The proposal of UN-designated safe havens was put before the UN Security Council. Initially, UN commanders in Bosnia said they would need at least 70,000 to 100,000 troops to protect the ‘safe havens’. This figure was gradually reduced to 35,000 but ultimately only 2,000 troops were provided to protect civilians in six Bosnian cities and towns designated as safe havens: Srebrenica, Zepa, Gorazde, Tuzla, Sarajevo and Bihac. No troops from the Muslim world were to be permitted for fear that they might get involved in defending the Bosnians who are fellow Muslims. Only Western troops were deployed.
Srebrenica was to be protected by 369 Dutch troops but when the Serbs overran the enclave, the Dutch contingent just looked on. In fact, there is ample evidence to suggest that they actually cooperated with the Serbs in facilitating the genocide. Tom Karremans, the Dutch commander at Srebrenica was photographed socializing and drinking with General Mladic. The Dutch were said to have obtained the release of 14 kidnapped Western ‘peacekeepers’ in return for not obstructing the Serbian genocide of innocent Bosnian civilians. The racism inherent in their action was obvious: the lives of 14 Western troops, kidnapped by the Serbs, were more precious than 8,000 civilians that were also European but they happened to have the wrong religion: Islam.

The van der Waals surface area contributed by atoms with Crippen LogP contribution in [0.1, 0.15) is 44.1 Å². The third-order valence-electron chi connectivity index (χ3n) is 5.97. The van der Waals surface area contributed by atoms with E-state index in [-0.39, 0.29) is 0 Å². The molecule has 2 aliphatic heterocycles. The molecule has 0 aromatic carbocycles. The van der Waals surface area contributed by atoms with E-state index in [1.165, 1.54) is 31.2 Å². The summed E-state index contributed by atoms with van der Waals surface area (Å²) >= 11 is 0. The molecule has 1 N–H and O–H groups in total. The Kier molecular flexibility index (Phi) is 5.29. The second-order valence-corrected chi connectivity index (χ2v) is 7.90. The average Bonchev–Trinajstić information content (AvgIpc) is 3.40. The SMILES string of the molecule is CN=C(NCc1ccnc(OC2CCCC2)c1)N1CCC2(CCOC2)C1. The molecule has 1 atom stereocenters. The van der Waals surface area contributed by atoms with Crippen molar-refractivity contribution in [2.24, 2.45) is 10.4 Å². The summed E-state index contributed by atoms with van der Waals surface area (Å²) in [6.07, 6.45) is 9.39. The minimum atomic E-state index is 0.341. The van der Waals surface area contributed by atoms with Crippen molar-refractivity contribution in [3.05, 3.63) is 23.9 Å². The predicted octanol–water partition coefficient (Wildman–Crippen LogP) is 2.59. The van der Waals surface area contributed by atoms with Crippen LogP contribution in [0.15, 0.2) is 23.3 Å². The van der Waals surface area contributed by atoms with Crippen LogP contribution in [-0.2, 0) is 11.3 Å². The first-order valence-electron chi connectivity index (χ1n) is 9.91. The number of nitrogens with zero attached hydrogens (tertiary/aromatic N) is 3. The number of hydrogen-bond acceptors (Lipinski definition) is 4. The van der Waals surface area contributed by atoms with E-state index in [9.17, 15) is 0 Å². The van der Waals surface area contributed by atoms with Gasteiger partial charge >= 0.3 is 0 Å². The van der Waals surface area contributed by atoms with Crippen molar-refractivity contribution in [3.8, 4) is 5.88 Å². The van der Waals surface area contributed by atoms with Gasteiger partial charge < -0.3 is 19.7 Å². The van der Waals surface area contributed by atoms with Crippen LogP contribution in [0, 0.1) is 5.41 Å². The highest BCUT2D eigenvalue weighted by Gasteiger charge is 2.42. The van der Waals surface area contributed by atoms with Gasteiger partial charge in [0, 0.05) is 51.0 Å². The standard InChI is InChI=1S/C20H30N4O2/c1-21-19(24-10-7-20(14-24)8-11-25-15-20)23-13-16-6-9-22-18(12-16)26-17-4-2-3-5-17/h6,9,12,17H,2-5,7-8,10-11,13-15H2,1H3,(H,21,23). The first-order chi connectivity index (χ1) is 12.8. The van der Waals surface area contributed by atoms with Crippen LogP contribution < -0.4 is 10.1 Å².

The Dutch continued to maintain that they had done nothing wrong. In fact, on December 4, 2006, a plaque was unveiled at the barracks of the troops in Assen (the Netherlands) by the Dutch Defence Minister Henk Kamp. He also handed out 500 medals to troops that had served in Srebrenica and other places in Bosnia. “We are doing this to support our people,” said Kamp. “These people are in the military … It is difficult for them and we want to support them,” he added. The medals were to acknowledge that the Dutch troops had “for years wrongly been held responsible for what happened in the enclave,” Kamp insisted. There were protests in Sarajevo and other towns in Bosnia against the ceremony denouncing the military decorations as “scandalous”. There were also protests in the Netherlands but Bosnians wanting to join the protests were denied visas for travel.
Haris Silajdzic, a former prime minister and a member of the three-man Bosnian presidency, had also called in the Dutch ambassador in Sarajevo to demand an explanation for the military ceremony and award of medals. Families of the victims have been trying to sue the Dutch government in the courts in the Netherlands because of their co-responsibility for the massacre.
The Srebrenica massacre and the subsequent Western behavior toward Muslims in such places as Iraq, Afghanistan and Palestine reflect its deep animosity. Muslims cannot allow themselves to be deluded into believing that the West would defend them. Muslims must take steps to defend themselves; all this talk about human rights and freedom is just that: talk. Let Srebrenica be a sobering lesson for all right-thinking Muslims everywhere.
. Syriana, or The Godfather
by Karl E. Meyer, World Policy Journal, CODA: Volume XXIII, No 1, Winter 2006